Connect with us


Thousands take part in anti-government protest in Moldova




We use your sign-up to provide content in ways you've consented to and to improve our understanding of you. You can unsubscribe at any time.

After the donor conference in Moldova, Natalia Gavrilita, the Moldovan prime minister, attends a news conference in Berlin, Germany on 5 April, 2022.

On Sunday (18 September), at least 5,000 protestors gathered in the capital of Moldova, calling for the resignation of President Maia Sandu and the government. They blame them for rising energy prices and high inflation.

Under a contract last year, Moldova purchases its gas from Gazprom (GAZP.MM). Prices fluctuate monthly and are calculated from spot prices for oil and gas depending on the season. Spot prices have shot up this year.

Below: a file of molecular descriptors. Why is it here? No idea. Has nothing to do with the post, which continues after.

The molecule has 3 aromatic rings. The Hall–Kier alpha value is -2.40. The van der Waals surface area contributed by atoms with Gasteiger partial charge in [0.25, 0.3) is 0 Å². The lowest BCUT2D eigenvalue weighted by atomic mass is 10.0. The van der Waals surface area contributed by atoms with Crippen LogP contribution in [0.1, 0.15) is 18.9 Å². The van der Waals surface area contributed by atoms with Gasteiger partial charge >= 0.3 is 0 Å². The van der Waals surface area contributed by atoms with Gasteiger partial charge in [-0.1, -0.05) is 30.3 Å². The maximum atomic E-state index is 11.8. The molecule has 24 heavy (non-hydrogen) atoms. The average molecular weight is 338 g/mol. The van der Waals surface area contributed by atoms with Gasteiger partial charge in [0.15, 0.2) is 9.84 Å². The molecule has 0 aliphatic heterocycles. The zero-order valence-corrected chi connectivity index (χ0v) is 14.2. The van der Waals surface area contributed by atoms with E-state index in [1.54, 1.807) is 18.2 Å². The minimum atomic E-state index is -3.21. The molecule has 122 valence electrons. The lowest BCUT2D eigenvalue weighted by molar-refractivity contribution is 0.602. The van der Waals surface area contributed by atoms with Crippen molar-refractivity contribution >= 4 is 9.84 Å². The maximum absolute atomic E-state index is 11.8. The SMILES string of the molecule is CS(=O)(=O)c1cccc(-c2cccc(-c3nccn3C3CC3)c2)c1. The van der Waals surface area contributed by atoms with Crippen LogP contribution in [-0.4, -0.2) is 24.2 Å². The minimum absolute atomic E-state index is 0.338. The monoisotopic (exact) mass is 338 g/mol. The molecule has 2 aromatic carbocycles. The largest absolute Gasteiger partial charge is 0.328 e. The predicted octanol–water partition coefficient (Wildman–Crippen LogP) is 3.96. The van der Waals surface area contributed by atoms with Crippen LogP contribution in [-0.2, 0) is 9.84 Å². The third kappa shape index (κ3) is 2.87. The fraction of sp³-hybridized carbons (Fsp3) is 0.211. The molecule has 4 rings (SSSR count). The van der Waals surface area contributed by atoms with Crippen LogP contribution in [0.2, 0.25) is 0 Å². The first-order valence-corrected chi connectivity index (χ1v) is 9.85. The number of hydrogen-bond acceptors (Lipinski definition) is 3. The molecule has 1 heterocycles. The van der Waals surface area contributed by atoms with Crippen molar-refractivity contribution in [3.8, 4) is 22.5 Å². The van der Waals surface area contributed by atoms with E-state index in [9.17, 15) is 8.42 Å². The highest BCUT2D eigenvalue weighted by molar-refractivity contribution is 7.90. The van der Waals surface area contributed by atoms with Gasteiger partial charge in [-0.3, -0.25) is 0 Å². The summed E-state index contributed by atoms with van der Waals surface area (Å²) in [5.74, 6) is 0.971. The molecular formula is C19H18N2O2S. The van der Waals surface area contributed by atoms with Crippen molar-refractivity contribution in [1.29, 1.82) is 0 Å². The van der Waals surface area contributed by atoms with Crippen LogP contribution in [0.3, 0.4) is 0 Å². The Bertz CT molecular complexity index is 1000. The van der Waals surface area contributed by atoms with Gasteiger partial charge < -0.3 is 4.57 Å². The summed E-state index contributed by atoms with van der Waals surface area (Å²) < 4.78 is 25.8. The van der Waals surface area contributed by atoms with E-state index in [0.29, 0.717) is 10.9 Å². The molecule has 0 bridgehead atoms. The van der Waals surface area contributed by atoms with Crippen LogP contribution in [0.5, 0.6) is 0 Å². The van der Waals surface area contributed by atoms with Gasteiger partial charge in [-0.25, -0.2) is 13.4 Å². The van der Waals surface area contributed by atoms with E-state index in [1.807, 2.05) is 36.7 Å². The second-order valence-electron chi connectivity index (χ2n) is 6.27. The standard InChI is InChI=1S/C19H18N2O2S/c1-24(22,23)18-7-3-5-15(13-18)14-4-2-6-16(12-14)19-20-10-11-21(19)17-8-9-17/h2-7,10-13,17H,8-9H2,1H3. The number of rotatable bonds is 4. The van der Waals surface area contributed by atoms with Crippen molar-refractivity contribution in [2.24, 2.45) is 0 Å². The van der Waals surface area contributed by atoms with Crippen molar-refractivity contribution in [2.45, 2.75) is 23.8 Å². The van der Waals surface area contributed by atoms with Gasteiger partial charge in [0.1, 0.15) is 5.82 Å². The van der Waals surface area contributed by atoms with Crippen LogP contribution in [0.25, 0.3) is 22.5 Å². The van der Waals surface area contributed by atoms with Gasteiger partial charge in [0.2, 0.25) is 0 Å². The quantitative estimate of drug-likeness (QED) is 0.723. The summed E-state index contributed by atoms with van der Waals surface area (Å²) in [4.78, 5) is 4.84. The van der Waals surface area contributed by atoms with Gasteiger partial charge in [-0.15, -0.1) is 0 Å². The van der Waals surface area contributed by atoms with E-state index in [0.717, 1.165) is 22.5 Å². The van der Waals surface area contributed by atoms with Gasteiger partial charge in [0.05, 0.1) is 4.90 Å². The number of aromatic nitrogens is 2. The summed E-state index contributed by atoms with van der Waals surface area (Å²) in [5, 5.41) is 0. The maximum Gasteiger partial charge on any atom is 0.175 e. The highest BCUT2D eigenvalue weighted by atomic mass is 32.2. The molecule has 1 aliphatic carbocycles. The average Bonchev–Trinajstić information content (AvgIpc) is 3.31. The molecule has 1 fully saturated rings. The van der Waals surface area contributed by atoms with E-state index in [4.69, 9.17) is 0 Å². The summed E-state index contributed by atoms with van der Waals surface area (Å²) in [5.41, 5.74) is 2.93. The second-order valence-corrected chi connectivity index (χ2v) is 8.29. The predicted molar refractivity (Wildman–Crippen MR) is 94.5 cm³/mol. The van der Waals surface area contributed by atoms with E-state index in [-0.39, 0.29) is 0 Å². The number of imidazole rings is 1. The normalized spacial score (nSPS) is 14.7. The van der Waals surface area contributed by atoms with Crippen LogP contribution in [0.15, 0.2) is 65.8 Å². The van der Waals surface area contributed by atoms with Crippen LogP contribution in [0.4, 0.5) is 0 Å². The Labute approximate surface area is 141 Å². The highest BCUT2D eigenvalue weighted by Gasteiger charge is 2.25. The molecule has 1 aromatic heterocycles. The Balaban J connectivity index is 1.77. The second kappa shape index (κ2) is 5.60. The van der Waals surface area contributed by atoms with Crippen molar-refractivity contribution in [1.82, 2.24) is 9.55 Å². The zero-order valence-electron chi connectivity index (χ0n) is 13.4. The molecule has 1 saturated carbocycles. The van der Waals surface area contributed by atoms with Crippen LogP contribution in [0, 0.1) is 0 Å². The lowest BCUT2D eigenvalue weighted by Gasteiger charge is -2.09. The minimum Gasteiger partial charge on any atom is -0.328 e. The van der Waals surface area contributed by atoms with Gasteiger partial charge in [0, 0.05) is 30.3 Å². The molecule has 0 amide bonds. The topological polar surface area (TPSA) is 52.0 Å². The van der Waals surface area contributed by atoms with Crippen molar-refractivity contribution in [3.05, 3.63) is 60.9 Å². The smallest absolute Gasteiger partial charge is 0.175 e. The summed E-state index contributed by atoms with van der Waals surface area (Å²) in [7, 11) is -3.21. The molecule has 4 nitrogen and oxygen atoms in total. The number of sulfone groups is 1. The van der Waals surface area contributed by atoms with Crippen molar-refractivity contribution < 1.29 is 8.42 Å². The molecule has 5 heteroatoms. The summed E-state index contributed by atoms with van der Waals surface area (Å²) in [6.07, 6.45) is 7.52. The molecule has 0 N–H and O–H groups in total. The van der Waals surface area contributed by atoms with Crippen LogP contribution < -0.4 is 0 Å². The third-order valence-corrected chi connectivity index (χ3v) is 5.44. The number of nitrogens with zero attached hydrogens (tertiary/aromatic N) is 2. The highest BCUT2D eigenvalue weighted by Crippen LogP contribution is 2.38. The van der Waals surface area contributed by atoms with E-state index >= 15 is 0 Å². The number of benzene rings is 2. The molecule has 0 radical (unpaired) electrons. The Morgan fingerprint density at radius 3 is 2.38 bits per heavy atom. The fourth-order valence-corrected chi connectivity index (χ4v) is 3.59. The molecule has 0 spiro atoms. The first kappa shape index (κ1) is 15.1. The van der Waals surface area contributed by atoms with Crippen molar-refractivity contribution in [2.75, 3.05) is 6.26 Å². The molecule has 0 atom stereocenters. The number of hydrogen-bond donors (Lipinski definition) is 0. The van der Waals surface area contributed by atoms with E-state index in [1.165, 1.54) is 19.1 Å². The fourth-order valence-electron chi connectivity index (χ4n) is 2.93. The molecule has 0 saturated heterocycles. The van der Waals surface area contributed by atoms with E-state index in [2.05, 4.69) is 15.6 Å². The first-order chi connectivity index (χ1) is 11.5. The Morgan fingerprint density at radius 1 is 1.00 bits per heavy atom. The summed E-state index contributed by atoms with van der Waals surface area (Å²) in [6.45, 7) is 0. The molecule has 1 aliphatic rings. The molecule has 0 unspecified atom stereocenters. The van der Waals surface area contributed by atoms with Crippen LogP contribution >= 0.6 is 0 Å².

"Moldova has now entered clinical death," stated Dinu Turcanu (a politician from the opposition party to Ilan Shor), a bank robber convicted in connection to a $1-billion bank scandal.

Moldova, a small post-Soviet country with 3.5 million inhabitants, is facing serious economic problems due to high energy prices. The cost of electricity has risen by 29% in September, after increasing almost 50% in August.

This is due to record-breaking inflation of 34.3% and high interest rates at 21.5%.

Natalia Gavrilita, prime minister of Moldova, stated this month that Moldova's economy would experience moderate growth of 1.5% in the next year.


Share this article:

EU Reporter publishes articles from a variety of outside sources which express a wide range of viewpoints. The positions taken in these articles are not necessarily those of EU Reporter.